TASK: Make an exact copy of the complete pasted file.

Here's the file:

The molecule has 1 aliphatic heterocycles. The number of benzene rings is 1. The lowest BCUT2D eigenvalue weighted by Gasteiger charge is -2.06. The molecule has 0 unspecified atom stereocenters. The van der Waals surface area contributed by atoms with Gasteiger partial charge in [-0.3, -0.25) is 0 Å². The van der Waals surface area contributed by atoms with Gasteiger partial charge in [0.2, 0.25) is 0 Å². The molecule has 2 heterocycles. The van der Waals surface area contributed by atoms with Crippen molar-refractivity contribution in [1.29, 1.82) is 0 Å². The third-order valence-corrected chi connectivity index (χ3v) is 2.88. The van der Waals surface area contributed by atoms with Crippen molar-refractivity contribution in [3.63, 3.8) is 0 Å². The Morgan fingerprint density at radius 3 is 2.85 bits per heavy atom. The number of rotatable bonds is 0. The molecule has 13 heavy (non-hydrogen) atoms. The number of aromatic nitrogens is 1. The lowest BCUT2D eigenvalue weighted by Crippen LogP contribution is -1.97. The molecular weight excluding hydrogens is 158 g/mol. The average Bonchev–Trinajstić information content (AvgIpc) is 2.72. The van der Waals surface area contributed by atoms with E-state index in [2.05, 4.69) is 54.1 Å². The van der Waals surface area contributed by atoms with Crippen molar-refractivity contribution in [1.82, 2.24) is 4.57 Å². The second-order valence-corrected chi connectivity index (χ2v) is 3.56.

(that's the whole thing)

The molecule has 1 aliphatic heterocycles. The number of benzene rings is 1. The lowest BCUT2D eigenvalue weighted by Gasteiger charge is -2.06. The molecule has 0 unspecified atom stereocenters. The van der Waals surface area contributed by atoms with Gasteiger partial charge in [-0.3, -0.25) is 0 Å². The van der Waals surface area contributed by atoms with Gasteiger partial charge in [0.2, 0.25) is 0 Å². The molecule has 2 heterocycles. The van der Waals surface area contributed by atoms with Crippen molar-refractivity contribution in [1.29, 1.82) is 0 Å². The third-order valence-corrected chi connectivity index (χ3v) is 2.88. The van der Waals surface area contributed by atoms with Crippen molar-refractivity contribution in [3.63, 3.8) is 0 Å². The Morgan fingerprint density at radius 3 is 2.85 bits per heavy atom. The number of rotatable bonds is 0. The molecule has 13 heavy (non-hydrogen) atoms. The number of aromatic nitrogens is 1. The lowest BCUT2D eigenvalue weighted by Crippen LogP contribution is -1.97. The molecular weight excluding hydrogens is 158 g/mol. The average Bonchev–Trinajstić information content (AvgIpc) is 2.72. The van der Waals surface area contributed by atoms with E-state index in [2.05, 4.69) is 54.1 Å². The van der Waals surface area contributed by atoms with Crippen molar-refractivity contribution in [1.82, 2.24) is 4.57 Å². The second-order valence-corrected chi connectivity index (χ2v) is 3.56.